Aspen Princess: A lifetime of blonde moments |

Aspen Princess: A lifetime of blonde moments

Alison Berkley Margo
Aspen Princess

My longtime hairstylist gives me a dead-eye stare in the mirror, wielding her mighty comb and says, “What do you mean, it’s not blonde enough?”

“I just think I want it a little blonder,” I say, shrinking into the chair.

She rolls her eyes at me and goes off to mix the color. She’s been putting up with me for a long time, so she knows when it’s time to argue and when it’s time to save her breath. But if there is one thing she has always known, it’s that I’m a blondoerexic.

The need to be blonde (and then blonder and blonder and blonder until I look like a Swedish exchange student for the two weeks before my roots start to grow back in) has only been exacerbated by the fact that I now have a child who is a towhead and has the hair I’ve always dreamed of my entire life. It’s so flaxen it’s practically see-through. I stare at it all day long, running my fingers through it, marveling at its natural shine and how the color is consistent roots to ends. I’m also stunned by his flawless skin, his long, thick eyelashes and perfect lips.

And that’s when it hit me: The beauty industry has me fooled into thinking I should look like a 2-year-old.

I have never been a natural beauty. Throughout my life, I’ve had unfortunate reminders of this.

Once, in high school, my best guy friend tried to reassure me when I wasn’t invited to the senior prom. (Granted, I was only a freshman, but still.)

“You’re just not the prom date type, Al,” he said.

Then in college another close male friend was lamenting about his love life. “You know, Ali, people like us, we’re just not lookers,” he’d said. “It’s always going to be a little harder for us.”

“What do you mean people like us?” I wanted to say. But instead, I kept quiet and just listened, mostly because I knew he was right.

Throughout my 20s, I was labeled “cute,” a descriptor that was relatively easy to live up to as a short girl with a lot of personality. And while I did have a series of long-term boyfriends who adored me, I always wanted the guys I couldn’t have. I was kind of like a guy that way. The more unavailable they were, the more driven I was to seduce them, and the more convinced I was that achieving a certain look was the only way to do that.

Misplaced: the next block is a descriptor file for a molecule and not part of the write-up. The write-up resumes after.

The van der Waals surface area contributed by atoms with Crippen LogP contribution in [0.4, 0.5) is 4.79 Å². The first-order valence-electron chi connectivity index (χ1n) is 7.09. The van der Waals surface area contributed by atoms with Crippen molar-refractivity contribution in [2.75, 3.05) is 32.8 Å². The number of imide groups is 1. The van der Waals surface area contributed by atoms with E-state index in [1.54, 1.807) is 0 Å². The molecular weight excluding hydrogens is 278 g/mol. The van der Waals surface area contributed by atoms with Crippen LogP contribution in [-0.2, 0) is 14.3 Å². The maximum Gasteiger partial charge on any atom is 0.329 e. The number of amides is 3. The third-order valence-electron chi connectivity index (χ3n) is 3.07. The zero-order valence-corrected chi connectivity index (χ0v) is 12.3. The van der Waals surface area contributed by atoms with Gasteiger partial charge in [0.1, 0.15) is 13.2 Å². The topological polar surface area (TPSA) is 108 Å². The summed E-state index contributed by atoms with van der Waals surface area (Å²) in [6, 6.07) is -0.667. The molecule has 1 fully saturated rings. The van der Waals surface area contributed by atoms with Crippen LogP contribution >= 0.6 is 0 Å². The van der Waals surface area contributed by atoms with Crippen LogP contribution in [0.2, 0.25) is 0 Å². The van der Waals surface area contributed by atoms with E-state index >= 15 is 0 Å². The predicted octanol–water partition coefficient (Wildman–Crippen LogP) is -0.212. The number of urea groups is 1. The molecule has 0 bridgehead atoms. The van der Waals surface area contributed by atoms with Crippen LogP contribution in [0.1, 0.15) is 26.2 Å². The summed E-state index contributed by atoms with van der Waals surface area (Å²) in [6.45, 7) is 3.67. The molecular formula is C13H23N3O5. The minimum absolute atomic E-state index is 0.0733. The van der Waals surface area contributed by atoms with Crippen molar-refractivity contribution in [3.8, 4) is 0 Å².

If you’re sitting there wondering what in god’s name this has to do with my penchant for blonde hair, hold on just a second.

In all those years, I felt the need to mold myself into the person I thought I should be: thinner, prettier and less ethnic. While my ethnicity isn’t obvious in terms of skin color, it’s the things I don’t have that separated me from the blue-blood friends I grew up with, the types of girls who looked like they jumped out of a J Crew catalog: the straight, short nose, the lithe, tall frame and narrow hips, the stick-straight blonde hair. While I never could find the courage or the money to get a nose job, I have probably spent a small fortune on taming my unruly hair, which is naturally wavy, wiry and brown.

My mom was a towhead until she was about 12, and my brother inherited her coloring. But I resembled my dad’s side of the family, with their deep-set eyes, dark frizzy hair and (if we’re being nice) stocky body types.

I started bleaching my hair in eighth grade and never looked back. I was a blonde in every way except the god-given one. I also went to great lengths to make it straight — the straighter the better. This was achieved with a drawer full of products and heating tools, everything from leave-in conditioners and silk sprays to high powered hair dryers and nuclear flat irons. Between the bleaching and the styling, it’s amazing all my hair didn’t fall out — only half of it did. Instead of the long hair I always wanted, I was often forced to cut my hair into a bob when half the hair on my head broke off.

Let’s not forget all those trips to the salon for color processing that involves painting individual strands of hair with different shades of blonde and wrapping it in tin foil strips. The color has to process for about two hours, so I get to sit around in black smock with aluminum dreadlocks reading tabloid magazines and sitting under the dryer until my brain melts and my eyeballs fall out, to the tune of 200 bucks.

Also, once a year I get a Brazilian blow out, not to be confused with a Brazilian wax. It’s like the opposite of getting a perm. It’s a protein treatment that makes my hair permanently straight and silky, at least until the wind blows or it grows out enough to get frizzy again. That only costs about $300 bucks, takes another two hours and means I can’t wash my hair for three days while the stuff sets.

One night, I fell asleep with my hair wet. When I woke up, it was super wavy and curly, like I’d just stepped off a beach.

“Look at how cute your hair is,” Ryan said. “Why don’t you just wear it like that all the time?

So I did. And you know what? I heard that same refrain from almost everyone I saw. I guess it let a little more of the real me come out. As I get older, I realize you spend half your life trying to figure out who you are and the other half trying to accept it. That’s all good, as long as I can do it as a blonde.

The Princess really needs to get her roots done. Email your love to